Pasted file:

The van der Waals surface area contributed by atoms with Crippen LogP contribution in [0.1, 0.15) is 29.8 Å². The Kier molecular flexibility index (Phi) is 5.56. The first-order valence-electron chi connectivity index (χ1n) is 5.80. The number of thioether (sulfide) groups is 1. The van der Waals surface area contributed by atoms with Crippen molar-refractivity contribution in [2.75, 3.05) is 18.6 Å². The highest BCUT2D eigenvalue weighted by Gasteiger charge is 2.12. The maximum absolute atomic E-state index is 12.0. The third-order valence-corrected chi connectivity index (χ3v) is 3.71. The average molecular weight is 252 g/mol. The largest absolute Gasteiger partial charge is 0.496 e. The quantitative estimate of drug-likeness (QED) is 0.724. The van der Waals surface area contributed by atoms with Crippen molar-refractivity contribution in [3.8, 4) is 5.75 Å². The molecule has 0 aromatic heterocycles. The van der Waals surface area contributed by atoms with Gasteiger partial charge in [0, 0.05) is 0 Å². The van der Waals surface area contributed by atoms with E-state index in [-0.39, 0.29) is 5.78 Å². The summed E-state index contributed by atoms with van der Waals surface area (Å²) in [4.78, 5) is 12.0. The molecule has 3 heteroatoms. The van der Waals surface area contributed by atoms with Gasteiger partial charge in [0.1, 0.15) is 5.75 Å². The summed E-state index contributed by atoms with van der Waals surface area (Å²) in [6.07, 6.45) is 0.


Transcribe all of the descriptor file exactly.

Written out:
The van der Waals surface area contributed by atoms with Crippen LogP contribution in [0.1, 0.15) is 29.8 Å². The Kier molecular flexibility index (Phi) is 5.56. The first-order valence-electron chi connectivity index (χ1n) is 5.80. The number of thioether (sulfide) groups is 1. The van der Waals surface area contributed by atoms with Crippen molar-refractivity contribution in [2.75, 3.05) is 18.6 Å². The highest BCUT2D eigenvalue weighted by Gasteiger charge is 2.12. The maximum absolute atomic E-state index is 12.0. The third-order valence-corrected chi connectivity index (χ3v) is 3.71. The average molecular weight is 252 g/mol. The largest absolute Gasteiger partial charge is 0.496 e. The quantitative estimate of drug-likeness (QED) is 0.724. The van der Waals surface area contributed by atoms with Crippen molar-refractivity contribution in [3.8, 4) is 5.75 Å². The molecule has 0 aromatic heterocycles. The van der Waals surface area contributed by atoms with Gasteiger partial charge in [0, 0.05) is 0 Å². The van der Waals surface area contributed by atoms with E-state index in [-0.39, 0.29) is 5.78 Å². The summed E-state index contributed by atoms with van der Waals surface area (Å²) in [4.78, 5) is 12.0. The molecule has 3 heteroatoms. The van der Waals surface area contributed by atoms with Gasteiger partial charge in [0.1, 0.15) is 5.75 Å². The summed E-state index contributed by atoms with van der Waals surface area (Å²) in [6.07, 6.45) is 0.